Garrison Town – Part 1
Scenes from the Home Front: Brisbane, October 1942
The Captain drove her home. She refused to go to a hotel. She let him feel under her blouse, but it wasn’t what he wanted. It wasn’t what he’d paid for, but he was too polite to complain. She liked that about the Yanks: so polite, so charming. So generous. The first Yank she’d gone out with, a Lieutenant, had his own car and driver. She still had the little bottle of perfume he gave her. Never pushed a drink on her she didn’t want. Everything was ma’am this and ma’am that.
‘Why ain’t that the prettiest little cottage?’ he says when they pull up at the Beck house. It was early so they took a ride on down the street until they stop in the shadow of the powerhouse. ‘Take a walk, driver,’ the Lieutenant says, and she’s alone with him. He smelt nice, he looked good enough to eat, but she didn’t like it because she felt cheated by all that yes ma’am, no ma’am malarkey.
‘You watch yourself,’ she told him just before he kissed her, ‘I’m not an easy sort of girl.’
‘You just tell me when to stop, honey,’ he says and already his hand is under her skirt and up over her knee. He was good as his word too, but none too happy about it. Even in the dark she could see the smirk on the driver’s face when he got called back so quick. At least she got to keep the bottle of perfume.
She let the Captain escort her up the steps to the front door. Her father’s house, she explained: she was separated from her husband. Pulling him into the dark of the porch, she kissed him hard on the mouth.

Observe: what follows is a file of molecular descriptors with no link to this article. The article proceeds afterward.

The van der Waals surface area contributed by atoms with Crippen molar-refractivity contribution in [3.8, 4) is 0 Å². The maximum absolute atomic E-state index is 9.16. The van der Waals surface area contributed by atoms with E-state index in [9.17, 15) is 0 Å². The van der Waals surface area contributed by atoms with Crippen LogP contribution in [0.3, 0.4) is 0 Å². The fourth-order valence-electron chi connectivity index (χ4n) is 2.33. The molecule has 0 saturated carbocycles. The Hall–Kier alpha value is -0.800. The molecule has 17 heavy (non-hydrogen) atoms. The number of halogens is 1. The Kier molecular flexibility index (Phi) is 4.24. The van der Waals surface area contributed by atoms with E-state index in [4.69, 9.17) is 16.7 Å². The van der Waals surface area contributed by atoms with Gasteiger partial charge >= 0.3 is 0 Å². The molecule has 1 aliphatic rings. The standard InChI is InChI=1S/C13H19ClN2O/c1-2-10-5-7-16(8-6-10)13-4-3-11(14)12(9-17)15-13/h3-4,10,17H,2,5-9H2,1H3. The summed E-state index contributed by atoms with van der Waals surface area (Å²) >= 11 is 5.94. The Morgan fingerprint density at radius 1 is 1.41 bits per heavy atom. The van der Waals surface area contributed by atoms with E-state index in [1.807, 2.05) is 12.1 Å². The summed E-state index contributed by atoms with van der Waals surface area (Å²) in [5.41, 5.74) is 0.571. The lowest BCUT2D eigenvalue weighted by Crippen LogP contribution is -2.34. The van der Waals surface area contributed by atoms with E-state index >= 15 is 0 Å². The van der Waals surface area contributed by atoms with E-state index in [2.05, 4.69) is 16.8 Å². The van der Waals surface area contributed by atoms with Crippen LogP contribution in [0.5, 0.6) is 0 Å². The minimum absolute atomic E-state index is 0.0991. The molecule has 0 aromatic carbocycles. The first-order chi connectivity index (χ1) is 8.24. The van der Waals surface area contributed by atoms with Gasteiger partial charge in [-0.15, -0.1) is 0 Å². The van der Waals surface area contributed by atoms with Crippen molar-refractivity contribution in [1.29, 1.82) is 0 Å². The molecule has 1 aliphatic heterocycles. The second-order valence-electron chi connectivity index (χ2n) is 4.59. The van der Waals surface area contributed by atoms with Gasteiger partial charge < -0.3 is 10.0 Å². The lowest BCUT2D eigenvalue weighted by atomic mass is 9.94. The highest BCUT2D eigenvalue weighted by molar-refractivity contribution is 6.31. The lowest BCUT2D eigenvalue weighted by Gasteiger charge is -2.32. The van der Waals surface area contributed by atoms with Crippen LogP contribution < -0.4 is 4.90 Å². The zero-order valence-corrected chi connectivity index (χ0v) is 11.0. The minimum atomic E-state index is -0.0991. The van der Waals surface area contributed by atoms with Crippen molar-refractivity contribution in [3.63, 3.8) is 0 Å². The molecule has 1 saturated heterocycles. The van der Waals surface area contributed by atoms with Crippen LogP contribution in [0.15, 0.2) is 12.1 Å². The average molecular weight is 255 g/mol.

‘You want to see me again?’
He didn’t mean it. She was too much trouble for him, when he had so many willing local girls to charm and seduce. She worried that it would get back to Theo. She would never convince him there was nothing to it, just cocktails in Lennon’s, free nylons and smokes and a chaste night at the flicks. The truth was, there had been too many men, already. Too many cashed-up, sex hungry Yanks since that first hands-off date with the Lieutenant. It was not what she intended, leaving Theo. It was the war with its potent coupling of fear and opportunity. Such uncertain times, such unnatural freedom … it surprised her that she fell into it so easily.
The girl was gone when Louis woke. Her name escaped him for the moment. His first thought was to find his pants and check that his wallet was still buttoned inside the back pocket. Rolling off the bed, his toe clipped an empty bottle.
Oh, sweet jivin’ mama … where the heck had he left his guitar …? It was a big old Stella, cost him five bucks in a Jew run music store on Maxwell Street. Hawked it halfway round the world and he loses it in a two-bit whorehouse in some British colonial outpost. Before the war, between jobs, he’d play on street corners like those old bluesmen from South Carolina and Mississippi. Some days his takings equalled his present army pay. He owed that guitar. Dropping his head between his knees, he peered under the bed. Glory Hallelujah! Stored for safekeeping.
Raising his head made the room spin. Leaning gingerly forward, he grabbed his pants from the back of the chair. A reassuring bulge to the back pocket, the button still fastened. Good girl. Black like him, not that it made any difference. Just another sweet talking whore. No more than sixteen, he reckoned, pretty enough still, except for her teeth. He’d noticed that with the Aussie blacks: lousy teeth.
Rose. That was her name. Like some high society girl in one of those English movies. The moment they’re through the door she’s all over him like a monkey.
‘You like black girls?’